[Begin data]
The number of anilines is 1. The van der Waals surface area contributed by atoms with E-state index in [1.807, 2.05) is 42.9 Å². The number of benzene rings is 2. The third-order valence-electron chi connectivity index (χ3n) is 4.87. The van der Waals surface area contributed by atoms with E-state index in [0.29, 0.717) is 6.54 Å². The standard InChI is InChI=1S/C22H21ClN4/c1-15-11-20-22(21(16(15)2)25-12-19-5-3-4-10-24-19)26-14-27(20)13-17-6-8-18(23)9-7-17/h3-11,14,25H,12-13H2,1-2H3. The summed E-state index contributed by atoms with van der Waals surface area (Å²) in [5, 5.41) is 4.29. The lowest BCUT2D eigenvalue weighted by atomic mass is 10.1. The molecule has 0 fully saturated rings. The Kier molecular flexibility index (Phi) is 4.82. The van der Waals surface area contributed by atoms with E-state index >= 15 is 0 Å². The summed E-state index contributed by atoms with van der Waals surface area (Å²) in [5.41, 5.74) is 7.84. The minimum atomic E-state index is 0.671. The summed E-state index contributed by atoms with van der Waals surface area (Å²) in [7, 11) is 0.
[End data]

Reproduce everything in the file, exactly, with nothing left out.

The number of anilines is 1. The van der Waals surface area contributed by atoms with E-state index in [1.807, 2.05) is 42.9 Å². The number of benzene rings is 2. The third-order valence-electron chi connectivity index (χ3n) is 4.87. The van der Waals surface area contributed by atoms with E-state index in [0.29, 0.717) is 6.54 Å². The standard InChI is InChI=1S/C22H21ClN4/c1-15-11-20-22(21(16(15)2)25-12-19-5-3-4-10-24-19)26-14-27(20)13-17-6-8-18(23)9-7-17/h3-11,14,25H,12-13H2,1-2H3. The summed E-state index contributed by atoms with van der Waals surface area (Å²) in [5, 5.41) is 4.29. The lowest BCUT2D eigenvalue weighted by atomic mass is 10.1. The molecule has 0 fully saturated rings. The Kier molecular flexibility index (Phi) is 4.82. The van der Waals surface area contributed by atoms with E-state index >= 15 is 0 Å². The summed E-state index contributed by atoms with van der Waals surface area (Å²) in [5.41, 5.74) is 7.84. The minimum atomic E-state index is 0.671. The summed E-state index contributed by atoms with van der Waals surface area (Å²) in [7, 11) is 0.